The concern expressed by the Federation of Buddhist Organizations (FBO) in Sri Lanka about the Pope’s book is a case in point. As Sri Lankan Bishop Malcolm Ranjith has pointed out, it is a matter that the Pope’s use of certain technical words has given rise to misconceptions by Buddhist readers. In his book, the Pope is presenting his own personal reflections in the sometimes rather technical language of the Christian philosophical, theological and spiritual traditions. Someone from the Buddhist tradition who is not familiar with this technical language could read these reflections and take offense when none was intended. This is certainly regrettable because in fact the Pope is not insulting Buddhism, but just the opposite. He is actually pointing out the highly advanced state of Buddhist spiritual life while carefully presenting its similarities to and differences from Christian spiritual life.

For example, the passage from Crossing the Threshold of Hope that is at the top of the FBO’s list of controversial remarks refers to Buddhism having a “negative soteriology (doctrine of salvation).” However, “negative” here does not mean a “bad” or “valueless” understanding of salvation. It is a technical term in Christian spirituality. It means an understanding of salvation that emphasizes the “negation” of certain attachments to the world that cause us suffering and a lack of inner peace. In fact, the Pope goes on to say that this laudable notion of detachment is also found in the writings of the spiritual masters of Christianity. He is careful in this regard to point out that such a “negation” in Christian spirituality is not an end in itself, but is complemented with an “affirmation” of a deeper personal union with God. This is where the Pope finds a major difference between Christianity and Buddhism. I am sure that the FBO would agree with the Pope’s conclusion that personal union with God is something that distinguishes Christianity from Buddhism.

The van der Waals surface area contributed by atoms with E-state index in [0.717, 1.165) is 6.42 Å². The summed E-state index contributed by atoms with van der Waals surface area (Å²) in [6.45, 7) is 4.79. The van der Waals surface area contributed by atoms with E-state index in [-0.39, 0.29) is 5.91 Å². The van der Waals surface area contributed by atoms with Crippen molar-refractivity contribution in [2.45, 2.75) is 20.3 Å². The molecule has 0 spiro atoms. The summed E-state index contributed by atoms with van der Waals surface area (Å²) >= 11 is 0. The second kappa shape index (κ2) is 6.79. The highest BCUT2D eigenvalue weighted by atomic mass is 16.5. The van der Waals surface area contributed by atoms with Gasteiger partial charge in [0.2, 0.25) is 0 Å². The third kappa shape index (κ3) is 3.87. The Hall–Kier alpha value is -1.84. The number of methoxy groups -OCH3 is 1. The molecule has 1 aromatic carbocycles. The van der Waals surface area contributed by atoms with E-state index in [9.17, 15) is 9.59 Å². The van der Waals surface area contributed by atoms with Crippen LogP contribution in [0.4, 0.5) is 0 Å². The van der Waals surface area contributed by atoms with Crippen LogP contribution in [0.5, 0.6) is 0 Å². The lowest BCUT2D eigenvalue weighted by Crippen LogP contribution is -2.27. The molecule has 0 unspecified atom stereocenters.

From this example, we can see that the Pope is really praising Buddhism for its “negative soteriology.” He even points to parallels in the highest forms of Christian spirituality. He just wants to make sure that his readers understand that in Christian spiritual life this detachment prepares the person for a personal union with God.

The other example of a controversial passage mentioned in the press also has to do with this notion of detachment. In that passage, the Pope refers to Buddhist nirvana as entailing “a state of perfect indifference from the world.” Here again we have to look at the technical term “indifference” in the context of the Christian tradition. The Greek Stoics held perfect indifference to be the highest of virtues. Since Christianity began during the time that Stoicism was popular, Christian writers needed to respond to the ultimate value that the Stoics placed on indifference. Christian writers considered indifference in their own experience to be a positive state of inner peace, undisturbed by what is of the world. But as the Pope points out, it is cultivated in Christian spirituality in order to be united with what is outside the world: with the God of love who permeates the person with the living flame of His Love.